29 Senecio herreianus (String of beads or String of tears)
You might find this plant is now called Curio herreanus due to a recent name change. It’s also commonly called ‘String of watermelons’. It has long trailing stems with egg-shaped leaves that are pale green with darker green stripes. If you look closely at a leaf, you’ll see a small translucent window. If the plant is grown in full sun, the leaves will turn a brilliant purple in color.
The white flowers are small and brush-like. They can appear in spring right through until fall.
30 Senecio jacobsenii (Trailing jade)
This lovely trailing succulent plant has long stems that are thick and fleshy. The leaves are egg-shaped and jade green. These can get a lovely purple blush in the winter. They also have an interesting habit of standing upright on the trailing stems.
The flowers appear in the fall and go through until winter. They’re bright orange and composite.
31 Senecio x peregrinus (String of dolphins)
This is one of the most delightful succulents on our list. It can also be called Senecio ‘Hippogriff’ or Curio x peregrinus. It has the cutest green leaves that resemble leaping dolphins. They grow on soft succulent stems that just love to trail down over the edges of a hanging planter.
The flowers tend to appear in the fall. They are small and white and form little puffballs that are tightly compacted.
32 Senecio radicans (String of bananas)
‘String of bananas’ is another popular “string” succulent and can sometimes be labeled as Curio radicans. It’s quite similar to ‘String of dolphins’, except that the fleshy green leaves are shaped like miniature green bananas. These leaves also have translucent windows on either side.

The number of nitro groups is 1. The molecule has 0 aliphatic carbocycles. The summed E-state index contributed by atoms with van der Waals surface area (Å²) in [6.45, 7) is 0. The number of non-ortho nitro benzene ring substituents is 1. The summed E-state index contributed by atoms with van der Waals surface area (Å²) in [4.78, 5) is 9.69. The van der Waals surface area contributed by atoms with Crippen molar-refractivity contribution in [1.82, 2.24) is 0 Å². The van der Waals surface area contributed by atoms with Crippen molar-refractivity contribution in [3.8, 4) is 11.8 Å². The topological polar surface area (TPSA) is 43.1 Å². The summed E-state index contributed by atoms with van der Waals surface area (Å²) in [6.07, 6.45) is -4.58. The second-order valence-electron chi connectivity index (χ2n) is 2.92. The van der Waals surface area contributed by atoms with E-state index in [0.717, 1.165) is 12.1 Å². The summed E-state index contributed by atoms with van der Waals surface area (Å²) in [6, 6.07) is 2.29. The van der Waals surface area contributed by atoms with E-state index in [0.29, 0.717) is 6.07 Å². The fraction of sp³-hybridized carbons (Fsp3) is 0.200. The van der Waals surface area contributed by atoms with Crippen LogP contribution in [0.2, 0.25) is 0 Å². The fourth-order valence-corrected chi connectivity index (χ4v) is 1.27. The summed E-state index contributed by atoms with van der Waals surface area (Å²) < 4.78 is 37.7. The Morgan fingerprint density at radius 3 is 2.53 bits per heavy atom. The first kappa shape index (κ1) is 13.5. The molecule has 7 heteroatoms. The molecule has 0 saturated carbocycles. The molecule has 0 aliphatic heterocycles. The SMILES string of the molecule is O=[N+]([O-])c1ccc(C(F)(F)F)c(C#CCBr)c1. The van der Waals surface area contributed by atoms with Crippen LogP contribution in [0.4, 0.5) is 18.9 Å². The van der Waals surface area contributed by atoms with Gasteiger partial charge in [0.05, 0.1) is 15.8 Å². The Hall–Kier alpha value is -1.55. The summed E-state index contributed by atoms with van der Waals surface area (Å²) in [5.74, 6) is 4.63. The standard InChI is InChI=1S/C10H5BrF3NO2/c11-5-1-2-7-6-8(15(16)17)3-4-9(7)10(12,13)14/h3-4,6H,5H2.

The flowers that appear in late winter to early spring have a lovely cinnamon fragrance. They’re quite small and white in color.
33 Senecio rowleyanus (String of pearls)
This is another one of the most popular ‘string’ succulents. You might also find it named as Curio rowleyanus. It has long trailing stems with small pea-shaped leaves that look just like green pearls. As the stems grow and trail over the edge of the hanging container or basket, they form quite a spectacular display, almost like a green waterfall. The leaves on this succulent also have a translucent stripe.
The flowers grow in clusters and appear in summer. They also have a lovely cinnamon scent. They’re white in color with long red stamens and yellow anthers.
We hope this list of hanging succulents gives you a good look at what’s possible. Don’t forget to check our list of string succulents and other cool types of cactus including rat tail cactus for more ideas.